More than ever, business is now populated with lawyers. And no business deal seams to take place without a contract being written by an army of law firms. As such, some may sigh for the good old days when business was “done on a handshake."
On the other hand, business schools teach that even the best-intentioned people can have misunderstandings and failures to communicate, and that a contract is often the best way to unambiguously express what is expected from each participant and what rewards or payments can be expected.
Yet while it may be true that a “handshake deal” offers opportunities for misunderstandings, it can also provide positive opportunities, one of which being the ability to keep deals secret, at the benefit of all parties. That’s why we still see (and still can expect to see in the future) this type of deal taking place nowadays.
For instance, in January the Guardian revealed a deal agreed upon by Kraft’s chief executive Irene Rosenfeld and Cadbury’s chairman Roger Carr. The pair met in a five star hotel (the Lanesborough Hotel, near London’s Hyde Park), during a secret meeting arranged by Ms. Rosenfeld. They shook hands on a £12 billion deal regarding the sale of Cadbury to Kraft.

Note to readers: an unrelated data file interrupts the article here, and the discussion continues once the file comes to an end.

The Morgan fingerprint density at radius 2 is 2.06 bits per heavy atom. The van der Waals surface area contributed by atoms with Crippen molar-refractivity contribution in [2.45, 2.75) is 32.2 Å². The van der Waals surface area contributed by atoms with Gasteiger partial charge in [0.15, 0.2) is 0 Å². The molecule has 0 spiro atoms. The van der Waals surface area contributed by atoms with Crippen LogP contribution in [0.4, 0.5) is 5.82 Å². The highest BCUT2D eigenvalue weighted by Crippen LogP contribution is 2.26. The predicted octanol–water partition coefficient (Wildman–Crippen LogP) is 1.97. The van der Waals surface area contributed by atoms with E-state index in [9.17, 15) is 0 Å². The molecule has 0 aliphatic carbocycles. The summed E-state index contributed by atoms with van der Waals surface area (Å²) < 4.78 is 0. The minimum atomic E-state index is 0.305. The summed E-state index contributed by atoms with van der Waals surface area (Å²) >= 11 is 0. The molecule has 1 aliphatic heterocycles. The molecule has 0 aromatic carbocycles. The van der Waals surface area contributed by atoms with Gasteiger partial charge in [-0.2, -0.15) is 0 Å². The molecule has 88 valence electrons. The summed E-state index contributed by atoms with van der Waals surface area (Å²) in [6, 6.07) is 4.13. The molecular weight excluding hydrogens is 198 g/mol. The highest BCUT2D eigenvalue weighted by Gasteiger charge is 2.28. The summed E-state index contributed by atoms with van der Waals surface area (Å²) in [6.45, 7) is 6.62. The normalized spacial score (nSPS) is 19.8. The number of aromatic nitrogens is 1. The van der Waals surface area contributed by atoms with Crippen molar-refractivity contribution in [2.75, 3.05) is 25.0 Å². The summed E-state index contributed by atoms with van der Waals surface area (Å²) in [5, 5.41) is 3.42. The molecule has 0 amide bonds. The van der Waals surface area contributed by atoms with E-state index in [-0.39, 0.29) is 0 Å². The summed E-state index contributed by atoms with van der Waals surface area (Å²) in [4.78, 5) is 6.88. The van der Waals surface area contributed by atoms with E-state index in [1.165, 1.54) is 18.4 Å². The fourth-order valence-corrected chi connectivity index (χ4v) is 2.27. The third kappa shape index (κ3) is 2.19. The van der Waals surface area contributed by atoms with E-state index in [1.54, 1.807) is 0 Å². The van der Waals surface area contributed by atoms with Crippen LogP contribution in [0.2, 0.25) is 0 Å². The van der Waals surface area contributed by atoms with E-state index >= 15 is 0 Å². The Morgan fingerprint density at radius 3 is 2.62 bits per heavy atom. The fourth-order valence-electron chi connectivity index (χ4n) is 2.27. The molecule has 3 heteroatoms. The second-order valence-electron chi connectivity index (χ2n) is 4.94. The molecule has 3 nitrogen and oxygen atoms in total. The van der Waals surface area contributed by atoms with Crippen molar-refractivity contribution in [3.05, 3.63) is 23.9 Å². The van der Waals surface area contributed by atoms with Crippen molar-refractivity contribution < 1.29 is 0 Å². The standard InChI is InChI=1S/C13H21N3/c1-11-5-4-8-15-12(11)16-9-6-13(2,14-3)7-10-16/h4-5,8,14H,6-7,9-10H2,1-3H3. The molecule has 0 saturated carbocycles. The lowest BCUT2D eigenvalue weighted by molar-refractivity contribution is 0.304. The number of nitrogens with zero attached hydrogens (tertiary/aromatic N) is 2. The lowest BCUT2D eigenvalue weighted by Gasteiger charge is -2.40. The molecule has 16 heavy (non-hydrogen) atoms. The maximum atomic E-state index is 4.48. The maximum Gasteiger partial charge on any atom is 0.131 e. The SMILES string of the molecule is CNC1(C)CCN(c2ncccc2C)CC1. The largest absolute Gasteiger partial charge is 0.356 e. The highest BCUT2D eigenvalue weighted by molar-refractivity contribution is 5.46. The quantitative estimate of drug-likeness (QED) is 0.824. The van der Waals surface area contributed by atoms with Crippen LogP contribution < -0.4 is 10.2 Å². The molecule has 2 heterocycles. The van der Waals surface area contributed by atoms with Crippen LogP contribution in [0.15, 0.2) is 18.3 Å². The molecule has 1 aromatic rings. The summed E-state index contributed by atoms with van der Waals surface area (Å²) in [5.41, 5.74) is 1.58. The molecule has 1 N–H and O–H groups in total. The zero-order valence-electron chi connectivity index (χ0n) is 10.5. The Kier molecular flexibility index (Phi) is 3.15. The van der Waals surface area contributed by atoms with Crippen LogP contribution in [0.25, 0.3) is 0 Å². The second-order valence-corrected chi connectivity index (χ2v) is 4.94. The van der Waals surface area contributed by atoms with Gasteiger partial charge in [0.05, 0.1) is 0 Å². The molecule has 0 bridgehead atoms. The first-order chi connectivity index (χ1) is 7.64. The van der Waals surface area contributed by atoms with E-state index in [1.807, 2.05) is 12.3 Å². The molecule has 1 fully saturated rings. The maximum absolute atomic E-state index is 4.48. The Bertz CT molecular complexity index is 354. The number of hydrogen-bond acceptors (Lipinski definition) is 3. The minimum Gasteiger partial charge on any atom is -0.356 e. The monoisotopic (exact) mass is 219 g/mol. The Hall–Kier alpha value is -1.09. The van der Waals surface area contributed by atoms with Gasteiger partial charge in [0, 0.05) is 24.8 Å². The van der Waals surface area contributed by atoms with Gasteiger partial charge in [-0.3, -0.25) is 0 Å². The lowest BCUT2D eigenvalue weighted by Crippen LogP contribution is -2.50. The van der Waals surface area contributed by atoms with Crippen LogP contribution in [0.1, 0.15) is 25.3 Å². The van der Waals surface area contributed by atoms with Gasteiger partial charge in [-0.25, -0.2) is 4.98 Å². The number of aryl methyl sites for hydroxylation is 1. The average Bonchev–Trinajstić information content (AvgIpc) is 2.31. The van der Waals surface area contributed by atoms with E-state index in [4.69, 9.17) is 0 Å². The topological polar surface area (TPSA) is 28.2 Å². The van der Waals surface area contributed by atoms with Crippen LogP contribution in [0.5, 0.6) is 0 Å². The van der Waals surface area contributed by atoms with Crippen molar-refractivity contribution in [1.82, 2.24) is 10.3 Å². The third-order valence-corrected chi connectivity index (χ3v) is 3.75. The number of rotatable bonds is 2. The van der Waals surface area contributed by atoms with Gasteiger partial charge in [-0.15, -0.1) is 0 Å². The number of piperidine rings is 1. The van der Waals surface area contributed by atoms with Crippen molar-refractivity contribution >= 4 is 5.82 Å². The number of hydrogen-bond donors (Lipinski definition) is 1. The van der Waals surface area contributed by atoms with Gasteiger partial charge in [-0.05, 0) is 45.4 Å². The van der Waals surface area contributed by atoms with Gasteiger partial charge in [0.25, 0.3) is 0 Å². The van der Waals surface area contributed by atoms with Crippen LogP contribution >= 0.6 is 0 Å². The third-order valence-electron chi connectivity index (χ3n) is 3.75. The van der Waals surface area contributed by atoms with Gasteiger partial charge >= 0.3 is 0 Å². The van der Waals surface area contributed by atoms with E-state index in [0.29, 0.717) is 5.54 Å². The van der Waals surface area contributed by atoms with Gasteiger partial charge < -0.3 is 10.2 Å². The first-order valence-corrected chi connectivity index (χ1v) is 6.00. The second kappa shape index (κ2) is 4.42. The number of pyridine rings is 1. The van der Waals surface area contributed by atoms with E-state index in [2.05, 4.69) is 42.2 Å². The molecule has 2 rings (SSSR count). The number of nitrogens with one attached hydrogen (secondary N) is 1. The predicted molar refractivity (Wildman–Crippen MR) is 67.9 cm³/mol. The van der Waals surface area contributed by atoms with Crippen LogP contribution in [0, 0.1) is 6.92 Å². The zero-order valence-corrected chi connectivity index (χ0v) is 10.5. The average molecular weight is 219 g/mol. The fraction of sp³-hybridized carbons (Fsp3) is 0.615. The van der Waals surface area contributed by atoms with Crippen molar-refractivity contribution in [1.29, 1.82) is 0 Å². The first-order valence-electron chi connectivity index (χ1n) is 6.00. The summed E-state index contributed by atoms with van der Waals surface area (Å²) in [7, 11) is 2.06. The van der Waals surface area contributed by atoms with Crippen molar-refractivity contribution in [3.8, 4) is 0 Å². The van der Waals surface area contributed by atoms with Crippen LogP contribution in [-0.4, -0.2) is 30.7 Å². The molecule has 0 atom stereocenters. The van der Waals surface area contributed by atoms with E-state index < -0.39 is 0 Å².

Also in the UK, a lawsuit concerning Europe’s largest leveraged buyout reveals the uncertainty faced when conducting business via these kinds of deals. The lawsuit was tried in the High Court in 2009 and will be heard by the Court of Appeal in July 2010. The case is simple: the LBO (acquisition of Italian telecom company Wind by Egyptian tycoon Naguib Sawiris) was conceived and developed by a businessman who was offered a 30 percent stake in the investment vehicle used during the acquisition in exchange for making the deal possible: in other words, by serving as a business partner. But since this promise was made with no clear written agreement, the plaintive had a hard time getting any evidence to support the significance of his role. Naguib Sawiris got out of paying his partner what he agreed to by saying he was "bad with dates" and that certain meetings with his business partner did not take place. Luckily for his partner, the judge found evidence sufficient to be satisfied that at least one key “meeting did take place” between Naguib Sawiris and his partner, as Naguib Sawiris’ passport entries and the manifests of his private jet indicated that he was indeed Cannes on 22nd April, when the handshake was supposed to have happened and Naguib Sawiris claimed no meeting took place. Betrayed by his own private jet, one might say . . .